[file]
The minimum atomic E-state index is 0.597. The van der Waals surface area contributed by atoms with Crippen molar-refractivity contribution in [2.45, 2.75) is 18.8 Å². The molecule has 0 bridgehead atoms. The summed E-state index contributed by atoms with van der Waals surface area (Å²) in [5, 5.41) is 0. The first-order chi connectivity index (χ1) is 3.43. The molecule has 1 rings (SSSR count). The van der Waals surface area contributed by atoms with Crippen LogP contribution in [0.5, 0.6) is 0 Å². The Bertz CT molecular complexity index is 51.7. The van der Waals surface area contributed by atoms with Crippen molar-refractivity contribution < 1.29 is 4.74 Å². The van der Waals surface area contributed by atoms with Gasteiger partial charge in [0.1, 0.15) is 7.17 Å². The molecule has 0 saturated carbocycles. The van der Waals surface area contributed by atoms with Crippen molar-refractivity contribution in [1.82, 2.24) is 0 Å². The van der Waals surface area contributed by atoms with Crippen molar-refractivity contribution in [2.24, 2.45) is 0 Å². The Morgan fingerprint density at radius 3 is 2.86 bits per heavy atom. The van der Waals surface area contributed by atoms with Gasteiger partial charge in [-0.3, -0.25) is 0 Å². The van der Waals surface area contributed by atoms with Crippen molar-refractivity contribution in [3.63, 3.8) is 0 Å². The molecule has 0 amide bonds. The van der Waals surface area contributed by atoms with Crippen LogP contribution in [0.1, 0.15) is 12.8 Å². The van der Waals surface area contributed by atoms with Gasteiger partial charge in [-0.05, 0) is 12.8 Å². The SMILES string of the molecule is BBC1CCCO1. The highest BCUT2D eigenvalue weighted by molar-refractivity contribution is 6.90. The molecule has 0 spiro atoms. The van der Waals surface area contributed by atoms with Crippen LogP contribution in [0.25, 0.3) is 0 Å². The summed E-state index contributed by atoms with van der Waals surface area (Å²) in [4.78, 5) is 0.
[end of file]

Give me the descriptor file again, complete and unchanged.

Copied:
The minimum atomic E-state index is 0.597. The van der Waals surface area contributed by atoms with Crippen molar-refractivity contribution in [2.45, 2.75) is 18.8 Å². The molecule has 0 bridgehead atoms. The summed E-state index contributed by atoms with van der Waals surface area (Å²) in [5, 5.41) is 0. The first-order chi connectivity index (χ1) is 3.43. The molecule has 1 rings (SSSR count). The van der Waals surface area contributed by atoms with Crippen LogP contribution in [0.5, 0.6) is 0 Å². The Bertz CT molecular complexity index is 51.7. The van der Waals surface area contributed by atoms with Crippen molar-refractivity contribution < 1.29 is 4.74 Å². The van der Waals surface area contributed by atoms with Gasteiger partial charge in [0.1, 0.15) is 7.17 Å². The molecule has 0 saturated carbocycles. The van der Waals surface area contributed by atoms with Crippen molar-refractivity contribution in [1.82, 2.24) is 0 Å². The van der Waals surface area contributed by atoms with Crippen molar-refractivity contribution in [2.24, 2.45) is 0 Å². The Morgan fingerprint density at radius 3 is 2.86 bits per heavy atom. The van der Waals surface area contributed by atoms with Gasteiger partial charge in [-0.3, -0.25) is 0 Å². The van der Waals surface area contributed by atoms with Crippen molar-refractivity contribution in [3.63, 3.8) is 0 Å². The molecule has 0 amide bonds. The van der Waals surface area contributed by atoms with Crippen LogP contribution in [0.1, 0.15) is 12.8 Å². The van der Waals surface area contributed by atoms with Gasteiger partial charge in [-0.05, 0) is 12.8 Å². The SMILES string of the molecule is BBC1CCCO1. The highest BCUT2D eigenvalue weighted by molar-refractivity contribution is 6.90. The molecule has 0 spiro atoms. The van der Waals surface area contributed by atoms with Crippen LogP contribution in [0.25, 0.3) is 0 Å². The summed E-state index contributed by atoms with van der Waals surface area (Å²) in [4.78, 5) is 0.